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MacBook Pro with Battery charging icon and OWC Thunderbolt 4 Hub

Thunderbolt 4 Docks & Hubs: Power to Performance—3 Things You Need to Know

I am convinced that the powers that be in the corporate ivory towers of large tech giants are dead set on keeping us constantly confused and/or in the dark about all their latest technological achievements and breakthroughs. Take Intel’s Thunderbolt™ technology. Is it a cable? A technology? A standard? (The answer is “yes.” Sort of.) And what’s up with Thunderbolt 3 and Thunderbolt 4 looking like USB-C? (In case you missed it, we covered the differences before). In short, Thunderbolt 3 / 4 is a protocol and USB-C is a type of connector and cable specification.

Today I want to address some of the specs of Thunderbolt 4 and how OWC takes advantage of them in their lines of docks and hubs. 


3 Things You Need to Know

1. Power Supply

Power electric plug icon

Thunderbolt 4 docking stations supply more power than hubs. Among other features, this can add to the cost. Thankfully, the folks at OWC have implemented dynamic power in their docking stations. This allows them to supply additional power to your computer, but only when it’s needed. It also allows the power supply on OWC docks to be smaller than what you might see elsewhere, and unless you’re running a half-dozen or more bus-powered devices at once, you won’t see any power drain on your computer. That, my friends, is working smarter.

2. Multiple “Hubbing”

One of the long-anticipated features of Thunderbolt 4 is the ability to add multiple Thunderbolt devices to one dock, creating up to three independent chains. This is new to the Thunderbolt spec because Thunderbolt 3 didn’t allow for this.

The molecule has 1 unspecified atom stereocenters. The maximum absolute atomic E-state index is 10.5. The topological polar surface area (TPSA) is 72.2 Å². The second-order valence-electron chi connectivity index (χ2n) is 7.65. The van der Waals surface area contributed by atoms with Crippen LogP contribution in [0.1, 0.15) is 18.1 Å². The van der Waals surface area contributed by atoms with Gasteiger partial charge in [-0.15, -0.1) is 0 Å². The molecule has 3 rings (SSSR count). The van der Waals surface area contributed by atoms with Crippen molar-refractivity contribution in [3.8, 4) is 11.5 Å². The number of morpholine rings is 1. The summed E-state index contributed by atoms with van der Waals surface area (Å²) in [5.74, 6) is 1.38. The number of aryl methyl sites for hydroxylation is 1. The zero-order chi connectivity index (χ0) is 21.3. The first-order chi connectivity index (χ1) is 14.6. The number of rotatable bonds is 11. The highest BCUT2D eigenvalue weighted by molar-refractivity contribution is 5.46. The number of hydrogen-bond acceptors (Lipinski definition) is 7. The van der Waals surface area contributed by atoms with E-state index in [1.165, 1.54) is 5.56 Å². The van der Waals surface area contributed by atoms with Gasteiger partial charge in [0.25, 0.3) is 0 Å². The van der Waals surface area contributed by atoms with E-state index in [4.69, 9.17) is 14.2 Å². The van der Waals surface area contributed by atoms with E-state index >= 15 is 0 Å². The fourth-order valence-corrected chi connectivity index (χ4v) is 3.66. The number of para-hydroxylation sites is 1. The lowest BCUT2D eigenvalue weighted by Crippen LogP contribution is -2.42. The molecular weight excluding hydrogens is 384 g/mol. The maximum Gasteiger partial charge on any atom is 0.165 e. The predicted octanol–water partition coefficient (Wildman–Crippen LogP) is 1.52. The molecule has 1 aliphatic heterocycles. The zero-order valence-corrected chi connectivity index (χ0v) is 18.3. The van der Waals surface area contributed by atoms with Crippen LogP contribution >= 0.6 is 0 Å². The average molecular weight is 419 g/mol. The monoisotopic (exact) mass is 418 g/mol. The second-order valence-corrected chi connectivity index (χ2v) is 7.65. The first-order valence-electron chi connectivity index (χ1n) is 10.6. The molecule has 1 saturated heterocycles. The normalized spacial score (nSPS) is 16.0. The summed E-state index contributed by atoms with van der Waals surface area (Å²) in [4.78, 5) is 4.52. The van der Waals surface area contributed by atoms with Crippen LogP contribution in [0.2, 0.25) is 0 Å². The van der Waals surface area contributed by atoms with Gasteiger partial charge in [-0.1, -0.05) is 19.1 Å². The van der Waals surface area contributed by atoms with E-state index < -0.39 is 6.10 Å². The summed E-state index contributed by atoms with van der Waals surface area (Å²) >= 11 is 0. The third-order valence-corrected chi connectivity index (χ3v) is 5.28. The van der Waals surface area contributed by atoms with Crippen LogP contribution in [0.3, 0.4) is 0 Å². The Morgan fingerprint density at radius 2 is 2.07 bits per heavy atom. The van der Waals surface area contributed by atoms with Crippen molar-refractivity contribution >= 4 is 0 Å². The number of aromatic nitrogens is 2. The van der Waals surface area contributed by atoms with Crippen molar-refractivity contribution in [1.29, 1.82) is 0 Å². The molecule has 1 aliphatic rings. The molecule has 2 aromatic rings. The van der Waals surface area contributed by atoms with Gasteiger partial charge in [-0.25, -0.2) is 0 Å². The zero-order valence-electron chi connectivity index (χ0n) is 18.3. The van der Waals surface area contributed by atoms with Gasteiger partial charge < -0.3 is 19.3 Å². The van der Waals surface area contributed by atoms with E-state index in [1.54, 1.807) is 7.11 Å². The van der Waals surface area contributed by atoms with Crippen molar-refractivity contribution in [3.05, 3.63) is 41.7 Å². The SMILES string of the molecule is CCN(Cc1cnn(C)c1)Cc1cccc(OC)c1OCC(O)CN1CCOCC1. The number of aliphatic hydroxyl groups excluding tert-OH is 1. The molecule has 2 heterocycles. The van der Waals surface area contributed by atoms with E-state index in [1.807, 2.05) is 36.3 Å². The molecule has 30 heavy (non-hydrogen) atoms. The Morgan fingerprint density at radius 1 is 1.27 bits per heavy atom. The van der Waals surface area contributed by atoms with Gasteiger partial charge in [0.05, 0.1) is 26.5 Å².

3. Consistent standardization

Perhaps the most important improvement with Thunderbolt 4 is the fact that now both Macs and PCs have consistent and standardized speeds. Thunderbolt 3 and Thunderbolt 4 on the Mac provide 40Gb/s (which means that aside from the hubbing capabilities mentioned above, Mac users won’t see any performance difference between Thunderbolt 3 and Thunderbolt 4). Prior to Thunderbolt 4, if a PC user connected a Thunderbolt 3 device, throughput speeds could vary between 20 and 40Gb/s. Now, all Thunderbolt 4 users can enjoy the same speeds.


Docks vs. Hubs

There is one other issue I feel compelled to address. That is docks vs hubs. Unfortunately, understanding the difference between the two has gotten worse because a lot of online retailers have resorted to calling everything hubs.

If you’re in the market for a device that allows you to connect multiple other devices to your computer, you not only have to determine between Thunderbolt and USB-C, but you have to decide between a dock vs a hub. Let me make it easy for you:

OWC Thunderbolt Hub & OWC Thunderbolt 3 Dock
  • If you need to simply expand the number of available Thunderbolt ports for external drives or other devices, you can do fine with a hub. The OWC Thunderbolt Hub is a great choice and can deliver up to 60w of power.
  • If you need something with more gusto, can provide more power, and has lots of different connection options like headphones, SD card readers, and USB-A ports, go for a docking station. OWC has several options that can deliver up to 90w of laptop charging power.

So, there you have it. A quick primer on hubs vs docks, Thunderbolt 3 vs Thunderbolt 4 on Macs and PCs, and some key insights into the power and performance advantages of OWC’s latest line of Thunderbolt 4 docks and hubs.



Ron Dawson
the authorRon Dawson
For nearly 20 years, Ron Dawson has been a professional video producer, content marketer, and influencer in the visual arts industry. Most recently he was managing editor of the Frame.io blog and currently is managing editor of Film Riot and a Story Producer for Wistia. He helps brands and creative artists tell their stories using video, content, effective SEO strategies, and words.
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